Not a slap on the wrist, but not a summary execution either.
Tesla CEO and Chairman Elon Musk settled the fraud charges that the SEC had brought against him over his blatant lies he tweeted in early August about taking Tesla private at $420 a share, “Funding secured,” only to recant a couple of weeks later. As part of the deal, which the SEC announced today and which is still subject to court approval, Musk has to – I almost wrote “quit tweeting while high” – do the following:
- Step down as Chairman of Tesla, to be replaced by an independent chairman. Musk will be ineligible to be chairman for three years;
- Pay $20 million penalty.
But he gets to stay on as CEO and as board member – and apparently, he gets to keep his Twitter account, but with some board oversight (see below).
Today, the SEC also sued Tesla, and this being a busy Saturday, settled with Tesla all in one fell swoop.
The SEC charged in the complaint, filed in Federal Court today, that Tesla failed “to implement disclosure controls or procedures” over Musk’s off-the-wall tweets about Tesla:
“Musk has used his Twitter account to distribute material information about Tesla, including company financial projections and key non-financial metrics.”
“Tesla, however, did not have disclosure controls or procedures in place to assess whether the information Musk disseminated via his Twitter account was required to be disclosed in reports Tesla files pursuant to the Exchange Act….”
“Nor did it have sufficient processes in place to ensure the information Musk published via his Twitter account was accurate or complete.”
“By engaging in the conduct, Tesla violated, and unless restrained and enjoined will violate again, Rule 13a-15 [17 C.F.R. § 240.13a-15] of the Exchange Act [15 U.S.C. § 78a, et seq.].
Both Musk and Tesla are settling the charges against them “without admitting or denying the SEC’s allegations.” In addition to what Musk has to do and pay, Tesla has to:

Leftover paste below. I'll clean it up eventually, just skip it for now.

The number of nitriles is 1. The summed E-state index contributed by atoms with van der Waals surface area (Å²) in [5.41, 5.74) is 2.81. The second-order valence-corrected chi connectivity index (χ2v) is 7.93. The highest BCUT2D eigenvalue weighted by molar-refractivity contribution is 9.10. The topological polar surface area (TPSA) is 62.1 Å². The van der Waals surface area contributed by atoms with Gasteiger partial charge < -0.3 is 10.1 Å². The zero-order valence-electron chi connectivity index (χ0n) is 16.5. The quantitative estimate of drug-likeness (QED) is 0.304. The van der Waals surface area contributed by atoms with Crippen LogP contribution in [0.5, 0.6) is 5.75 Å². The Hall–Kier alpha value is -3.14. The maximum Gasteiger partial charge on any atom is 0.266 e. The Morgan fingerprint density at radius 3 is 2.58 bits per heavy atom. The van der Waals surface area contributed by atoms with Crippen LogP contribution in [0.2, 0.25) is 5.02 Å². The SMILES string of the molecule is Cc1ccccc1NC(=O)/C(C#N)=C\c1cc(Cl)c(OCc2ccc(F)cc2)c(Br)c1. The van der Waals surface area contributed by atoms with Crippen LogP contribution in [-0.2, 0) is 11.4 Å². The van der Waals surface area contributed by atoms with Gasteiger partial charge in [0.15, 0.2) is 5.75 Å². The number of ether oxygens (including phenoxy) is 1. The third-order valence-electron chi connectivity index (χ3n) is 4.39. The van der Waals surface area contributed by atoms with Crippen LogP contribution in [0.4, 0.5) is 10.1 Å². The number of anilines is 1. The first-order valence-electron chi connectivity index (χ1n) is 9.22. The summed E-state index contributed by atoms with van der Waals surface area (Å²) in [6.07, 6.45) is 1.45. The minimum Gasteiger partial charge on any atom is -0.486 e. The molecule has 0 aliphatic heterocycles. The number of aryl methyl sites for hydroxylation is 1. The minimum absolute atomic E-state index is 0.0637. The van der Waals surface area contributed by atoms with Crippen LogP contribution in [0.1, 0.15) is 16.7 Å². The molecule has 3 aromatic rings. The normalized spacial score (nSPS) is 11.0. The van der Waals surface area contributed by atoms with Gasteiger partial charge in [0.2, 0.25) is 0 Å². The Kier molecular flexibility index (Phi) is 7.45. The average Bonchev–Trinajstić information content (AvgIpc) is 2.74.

- Replace Musk with an “independent Chairman;”
- Appoint a total of “two new independent directors to its board;”
- “Establish a new committee of independent directors and put in place additional controls and procedures to oversee Musk’s communications.”
The $40 million in penalties that Musk and Tesla have to pay combined will be “distributed to harmed investors under a court-approved process.” Would those be the short sellers? Probably not.
The SEC announcement added:
As a result of the settlement, Elon Musk will no longer be Chairman of Tesla, Tesla’s board will adopt important reforms —including an obligation to oversee Musk’s communications with investors—and both will pay financial penalties. The resolution is intended to prevent further market disruption and harm to Tesla’s shareholders.
This settlement with Tesla is more than a slap on the wrist – particularly having to bring in two independent directors that will start nosing around some things – but it’s not exactly a summary execution. The company will now get a modicum of corporate oversight, and it might even try to tamp down on the blatant lies that Musk spews forth via his tweets in order to manipulate up the share price.
In terms of the penalty for Tesla, well, its $20 million penalty is a fly speck. It represents just two business days of net losses for Tesla, based on its Q2 net loss, its largest net loss ever. So this part won’t add much to the cash-burn machine.
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